There are so many layers of disillusionment to navigate that it can be difficult to comprehend. I think this is why we each have developed our own “Pet Pandemic Disillusionments” that become our favorite way to articulate our frustrations—whether at politicians or that unvaccinated uncle, our Pet Pandemic Disillusionments enable us vent our feelings without ever actually dealing with the sheer enormity of the myriad personal, social, and systemic issues this pandemic has and continues to reveal in our culture.
And if that’s not enough to make your head spin, this chart also doesn’t take into consideration the cascading collective traumas we are also experiencing. Cascading traumas refer to traumas that occur in such a pattern or close proximity that an individual doesn’t have time to recover from an initial trauma before the next one impacts them. Certainly, a pandemic is a collective trauma, but nestled within its timeframe are the cascading traumas of systemic racialized violence, environmental disasters, and social isolation, and even this view cannot account for any personal crises, losses, or trauma’s you’ve experienced since March 2020, let alone in the 24 months prior.
One begins to realize that the chart of our trauma is no single, clean line, but jagged overlay of any number of personal and collective events. Considered this way, my sense that I’ve been stuck in Disillusionment is likely not far off. And my Disillusionment Ass-Kicking Meds just wore off.
It’s why I like the chart above so much. Because it reminds me that the movement from Disillusionment to Rebuilding and Restoration (and eventually to Wiser Living) doesn’t assume we defeat disillusionment. Rather, it assumes that we embrace it. That we become familiar with it. That we acknowledge that the losses we’ve sustained are real. But that we also hold ourselves open to the possibility that goodness is still possible even here at the bottom of the pit of our cascading disillusionments. It’s a paradox, this movement, a holding of two seemingly opposite truths in order to find balance in an unstable landscape. It is both/and.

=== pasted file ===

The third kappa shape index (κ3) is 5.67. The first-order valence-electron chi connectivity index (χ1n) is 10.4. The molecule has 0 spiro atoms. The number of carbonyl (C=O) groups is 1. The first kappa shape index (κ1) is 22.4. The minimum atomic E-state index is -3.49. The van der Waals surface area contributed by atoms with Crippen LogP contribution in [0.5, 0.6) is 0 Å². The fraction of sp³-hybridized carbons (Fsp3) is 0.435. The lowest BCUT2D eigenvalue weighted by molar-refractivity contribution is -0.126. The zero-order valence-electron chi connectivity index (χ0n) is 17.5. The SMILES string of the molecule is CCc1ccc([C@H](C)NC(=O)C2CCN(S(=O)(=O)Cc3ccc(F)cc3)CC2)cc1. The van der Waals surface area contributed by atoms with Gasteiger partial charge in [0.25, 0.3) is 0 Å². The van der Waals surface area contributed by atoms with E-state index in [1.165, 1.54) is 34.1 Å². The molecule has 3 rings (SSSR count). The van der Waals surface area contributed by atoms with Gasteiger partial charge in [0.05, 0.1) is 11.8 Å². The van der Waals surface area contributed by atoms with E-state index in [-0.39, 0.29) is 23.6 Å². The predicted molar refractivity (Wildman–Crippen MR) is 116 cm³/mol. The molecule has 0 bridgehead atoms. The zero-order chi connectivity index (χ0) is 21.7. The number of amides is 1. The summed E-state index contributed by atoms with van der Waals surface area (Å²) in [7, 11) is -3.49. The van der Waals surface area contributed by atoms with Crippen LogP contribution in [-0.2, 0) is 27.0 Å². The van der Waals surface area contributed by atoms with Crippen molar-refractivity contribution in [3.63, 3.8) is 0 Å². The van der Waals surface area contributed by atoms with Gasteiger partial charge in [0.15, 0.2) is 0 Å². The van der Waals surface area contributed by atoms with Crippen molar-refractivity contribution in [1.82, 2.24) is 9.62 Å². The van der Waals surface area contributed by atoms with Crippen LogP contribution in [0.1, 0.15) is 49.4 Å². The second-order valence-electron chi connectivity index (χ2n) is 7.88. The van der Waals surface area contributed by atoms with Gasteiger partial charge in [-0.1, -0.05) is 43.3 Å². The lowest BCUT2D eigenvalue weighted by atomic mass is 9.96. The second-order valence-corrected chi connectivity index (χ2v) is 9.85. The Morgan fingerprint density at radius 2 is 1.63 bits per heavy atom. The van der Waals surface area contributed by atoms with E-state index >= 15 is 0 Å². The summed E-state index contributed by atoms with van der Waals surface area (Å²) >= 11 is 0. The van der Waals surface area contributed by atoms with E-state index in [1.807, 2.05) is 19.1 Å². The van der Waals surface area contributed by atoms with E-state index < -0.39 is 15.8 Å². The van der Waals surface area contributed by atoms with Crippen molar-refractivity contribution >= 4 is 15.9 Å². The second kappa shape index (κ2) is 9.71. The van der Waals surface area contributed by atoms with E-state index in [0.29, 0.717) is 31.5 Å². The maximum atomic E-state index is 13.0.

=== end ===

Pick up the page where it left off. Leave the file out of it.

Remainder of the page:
Now let me tell you why I think this matters…
So many friends, loved ones, and clients continue to express how heavy the pandemic is weighing on them. And yet, in the same sentence I often hear them judging themselves for not being “motivated,” “productive,” or “capable.” As I’ve sat with my own sense that I should be “better” right now than I am, I trace the roots of this thinking back to a capitalist ethic that demands we be productive at any cost, that productivity, motivation, and capacity are the measures of our wellbeing and worth. In seeking to undo this thinking in myself, I’ve found that trauma-informed approaches to understanding our experience of pandemic have helped me to hold more compassion, grace, and understanding for myself as we navigate a season for which we have no map.
In truth, this has been a very long way of saying that if you’re feeling overwhelmed and defeated right now, you’re not alone. That if you feel like you’re not able to function properly, that if you’re sluggish, anxious, unmotivated, or unproductive, that you’re not alone. As I said to a friend recently, “Shit is still bad, and I can’t pretend it’s not.”
You are legitimately dealing with A LOT. Like, unprecedented levels of A LOT. And we’re not quite collectively to the phase where things ease up and feel a little easier. We have to cut ourselves some slack and ease off the gas as we navigate the strange terrain of this moment.
It’s ok to not feel ok. If you don’t feel hope now, that’s alright. You’re just getting to know your disillusionment. You don’t have to beat it, fight it, or fix it. You just have to keep yourself open to the tiniest sliver of possibility that there may be some goodness out there. Somewhere.
So, how are you doing with holding your Disillusionment? And where might you be seeing sparks of goodness, even in the pandemic pit?
Over the next few weeks, I’m going to continue to process my thoughts about trauma and pandemic and to post them to my blog, linking them here.